By Alex Cupples
3.3 million of us will be eligible to vote in a British general election for the first time on 7 May 2015. According to YouGov research, more than two million will not.
The 41% of 18-21 year olds who will cast a vote rises to 75% amongst the over-60s. This is not only damaging to the health of our democracy but it also has a significant impact on how politicians approach election strategies.
When young people were asked to cite the reasons they did not vote in 2010, 27% said they did not believe it would make any difference, 25% said it was because they believed the candidates were all the same, 18% cited not having enough information and 17% did not feel that the candidates stood for what they believed in.
There is undoubtedly change taking place in the British political system. Thursday’s debate featured three women, albeit all from minority parties, who demonstrated a noticeable shift from the old ‘Westminster politics’. It was these three who argued against the current policy of austerity backed by the other parties. Only Natalie Bennett and Nicola Sturgeon believe that education is a right not a privilege.
However, this doesn’t seem to be enough to change the attitudes of young people with a low turnout still expected in May.
Memories from the student fees debacle 5 years ago have undoubtedly impacted the student outlook on politics. Labour’s promise to lower the fees to £6000 is only a token which will still leave students with an intimidating £18,000 of debt. Even at top universities, like Durham, with a high proportion of privileged students the outlook for the future is bleak. Without parental support almost half of us may never be able to buy our own homes. The job market is lacklustre with many young people being expected to work for free.
Problems facing young people, such as student loans, renting rights and gateways into employment are not covered in as much depth as other issues, leaving young people to wonder what they are voting for. But when young people do not vote, politicians do not have incentive to create policies that appeal to them.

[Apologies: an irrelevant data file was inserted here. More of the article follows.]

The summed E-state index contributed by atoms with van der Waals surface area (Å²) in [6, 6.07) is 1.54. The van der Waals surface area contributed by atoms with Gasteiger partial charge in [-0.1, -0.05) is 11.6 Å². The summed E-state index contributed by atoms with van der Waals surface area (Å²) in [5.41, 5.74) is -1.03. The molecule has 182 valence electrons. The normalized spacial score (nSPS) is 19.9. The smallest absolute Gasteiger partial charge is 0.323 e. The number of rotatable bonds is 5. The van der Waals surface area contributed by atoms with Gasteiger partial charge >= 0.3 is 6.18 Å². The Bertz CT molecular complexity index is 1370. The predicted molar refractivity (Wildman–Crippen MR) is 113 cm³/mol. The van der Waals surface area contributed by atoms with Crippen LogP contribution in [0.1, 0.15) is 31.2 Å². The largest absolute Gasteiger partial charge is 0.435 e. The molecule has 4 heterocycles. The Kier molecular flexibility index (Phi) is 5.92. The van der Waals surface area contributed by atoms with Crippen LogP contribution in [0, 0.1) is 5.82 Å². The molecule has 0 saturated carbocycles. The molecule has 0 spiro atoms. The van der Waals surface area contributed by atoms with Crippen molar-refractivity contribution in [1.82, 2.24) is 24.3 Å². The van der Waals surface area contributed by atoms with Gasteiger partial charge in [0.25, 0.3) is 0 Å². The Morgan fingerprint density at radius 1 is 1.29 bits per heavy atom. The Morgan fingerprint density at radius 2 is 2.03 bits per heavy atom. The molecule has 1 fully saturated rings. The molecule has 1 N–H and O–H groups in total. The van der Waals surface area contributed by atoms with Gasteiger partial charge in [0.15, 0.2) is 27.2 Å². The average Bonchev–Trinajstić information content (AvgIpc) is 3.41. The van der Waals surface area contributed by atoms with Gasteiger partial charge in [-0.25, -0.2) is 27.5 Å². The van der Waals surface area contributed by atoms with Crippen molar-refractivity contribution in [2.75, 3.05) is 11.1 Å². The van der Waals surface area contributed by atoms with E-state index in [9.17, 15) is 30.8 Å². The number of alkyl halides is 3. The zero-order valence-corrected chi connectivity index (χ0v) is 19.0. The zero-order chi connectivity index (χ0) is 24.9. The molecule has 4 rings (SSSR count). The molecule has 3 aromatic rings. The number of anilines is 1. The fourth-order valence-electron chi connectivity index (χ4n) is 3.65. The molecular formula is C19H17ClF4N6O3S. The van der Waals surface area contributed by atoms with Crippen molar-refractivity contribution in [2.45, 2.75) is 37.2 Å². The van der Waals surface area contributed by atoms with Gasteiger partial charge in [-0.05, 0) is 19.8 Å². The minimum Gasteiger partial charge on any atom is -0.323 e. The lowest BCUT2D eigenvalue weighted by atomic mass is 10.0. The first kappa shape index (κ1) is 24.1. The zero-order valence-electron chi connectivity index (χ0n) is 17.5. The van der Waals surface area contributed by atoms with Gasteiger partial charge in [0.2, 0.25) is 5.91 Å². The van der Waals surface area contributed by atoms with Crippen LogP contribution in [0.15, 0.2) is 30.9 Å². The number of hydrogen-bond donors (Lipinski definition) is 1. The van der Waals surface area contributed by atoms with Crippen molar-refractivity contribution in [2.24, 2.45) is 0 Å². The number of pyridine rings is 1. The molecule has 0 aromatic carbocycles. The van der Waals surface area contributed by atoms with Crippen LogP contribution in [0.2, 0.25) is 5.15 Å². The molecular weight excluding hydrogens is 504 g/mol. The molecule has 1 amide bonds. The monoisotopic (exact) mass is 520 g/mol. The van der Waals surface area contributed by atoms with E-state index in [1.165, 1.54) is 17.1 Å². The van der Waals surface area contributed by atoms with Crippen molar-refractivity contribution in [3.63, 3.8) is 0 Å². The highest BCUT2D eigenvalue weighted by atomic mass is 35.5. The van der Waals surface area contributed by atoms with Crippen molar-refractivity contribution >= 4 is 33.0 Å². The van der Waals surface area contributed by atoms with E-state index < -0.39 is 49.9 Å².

It is our generation who will have to deal with the effects of climate change, poverty and mass depletion of resources. Without viable options amongst the main parties for tackling these issues it is understandable that people don’t think their vote will count.
This election may attract more young people who are voting not for their own beliefs but out of fear of Ukip. YouGov polling shows that when asked if Ukip is a racist party, 54 per cent of 18-24s say it is, compared with just 30 per cent of over-60s. With many young people concerned about the rise of Ukip it may inspire them to vote to ensure that they do not win seats.
Bite the Ballot is a party-neutral movement which is encouraging young people to vote and initiating political education and discussion. They claim to have helped 500’000 people register to vote for this election. Organisations like this which are increasing awareness of the importance of voting are important to empower young people but this is not enough without adjustments in the political system.
The turnout for the Scottish independence referendum was 84.6% and engaged young people as well as old in politics. Whilst there is little chance for a turnout this high at the general election, with about 60% expected, it is a sign that politics is changing and young people are getting more involved in making the decision.
If you haven’t registered to vote yet, you can do so here at www.gov.uk/register-to-vote.